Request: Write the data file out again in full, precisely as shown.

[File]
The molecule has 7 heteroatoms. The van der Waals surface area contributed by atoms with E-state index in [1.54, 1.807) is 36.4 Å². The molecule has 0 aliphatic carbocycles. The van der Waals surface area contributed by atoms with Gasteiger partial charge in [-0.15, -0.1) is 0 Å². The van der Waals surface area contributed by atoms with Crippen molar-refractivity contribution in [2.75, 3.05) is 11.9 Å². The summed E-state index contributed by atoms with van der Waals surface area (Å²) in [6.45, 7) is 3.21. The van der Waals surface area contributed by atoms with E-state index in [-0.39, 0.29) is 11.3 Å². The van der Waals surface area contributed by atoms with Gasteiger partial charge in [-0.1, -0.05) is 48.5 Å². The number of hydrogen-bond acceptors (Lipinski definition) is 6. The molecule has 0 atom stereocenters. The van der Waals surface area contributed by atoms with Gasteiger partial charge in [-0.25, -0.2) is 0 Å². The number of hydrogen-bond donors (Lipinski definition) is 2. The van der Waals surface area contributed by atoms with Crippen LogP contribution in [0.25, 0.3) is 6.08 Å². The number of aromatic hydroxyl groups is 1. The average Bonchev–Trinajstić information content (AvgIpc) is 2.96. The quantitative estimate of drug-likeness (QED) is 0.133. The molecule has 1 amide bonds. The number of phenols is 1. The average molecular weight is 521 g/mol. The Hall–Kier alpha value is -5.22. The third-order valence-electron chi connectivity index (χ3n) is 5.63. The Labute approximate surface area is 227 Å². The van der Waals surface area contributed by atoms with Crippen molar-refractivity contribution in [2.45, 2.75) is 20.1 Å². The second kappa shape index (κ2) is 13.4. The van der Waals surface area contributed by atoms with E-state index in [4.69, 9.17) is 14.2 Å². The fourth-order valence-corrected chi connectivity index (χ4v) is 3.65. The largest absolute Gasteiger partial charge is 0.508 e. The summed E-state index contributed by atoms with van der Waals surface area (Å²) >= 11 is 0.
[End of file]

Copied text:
The molecule has 7 heteroatoms. The van der Waals surface area contributed by atoms with E-state index in [1.54, 1.807) is 36.4 Å². The molecule has 0 aliphatic carbocycles. The van der Waals surface area contributed by atoms with Gasteiger partial charge in [-0.15, -0.1) is 0 Å². The van der Waals surface area contributed by atoms with Crippen molar-refractivity contribution in [2.75, 3.05) is 11.9 Å². The summed E-state index contributed by atoms with van der Waals surface area (Å²) in [6.45, 7) is 3.21. The van der Waals surface area contributed by atoms with E-state index in [-0.39, 0.29) is 11.3 Å². The van der Waals surface area contributed by atoms with Gasteiger partial charge in [-0.1, -0.05) is 48.5 Å². The number of hydrogen-bond acceptors (Lipinski definition) is 6. The molecule has 0 atom stereocenters. The van der Waals surface area contributed by atoms with Gasteiger partial charge in [-0.25, -0.2) is 0 Å². The number of hydrogen-bond donors (Lipinski definition) is 2. The van der Waals surface area contributed by atoms with Crippen LogP contribution in [0.25, 0.3) is 6.08 Å². The number of aromatic hydroxyl groups is 1. The average Bonchev–Trinajstić information content (AvgIpc) is 2.96. The quantitative estimate of drug-likeness (QED) is 0.133. The molecule has 1 amide bonds. The number of phenols is 1. The average molecular weight is 521 g/mol. The Hall–Kier alpha value is -5.22. The third-order valence-electron chi connectivity index (χ3n) is 5.63. The Labute approximate surface area is 227 Å². The van der Waals surface area contributed by atoms with Crippen molar-refractivity contribution in [2.45, 2.75) is 20.1 Å². The second kappa shape index (κ2) is 13.4. The van der Waals surface area contributed by atoms with E-state index in [4.69, 9.17) is 14.2 Å². The fourth-order valence-corrected chi connectivity index (χ4v) is 3.65. The largest absolute Gasteiger partial charge is 0.508 e. The summed E-state index contributed by atoms with van der Waals surface area (Å²) >= 11 is 0.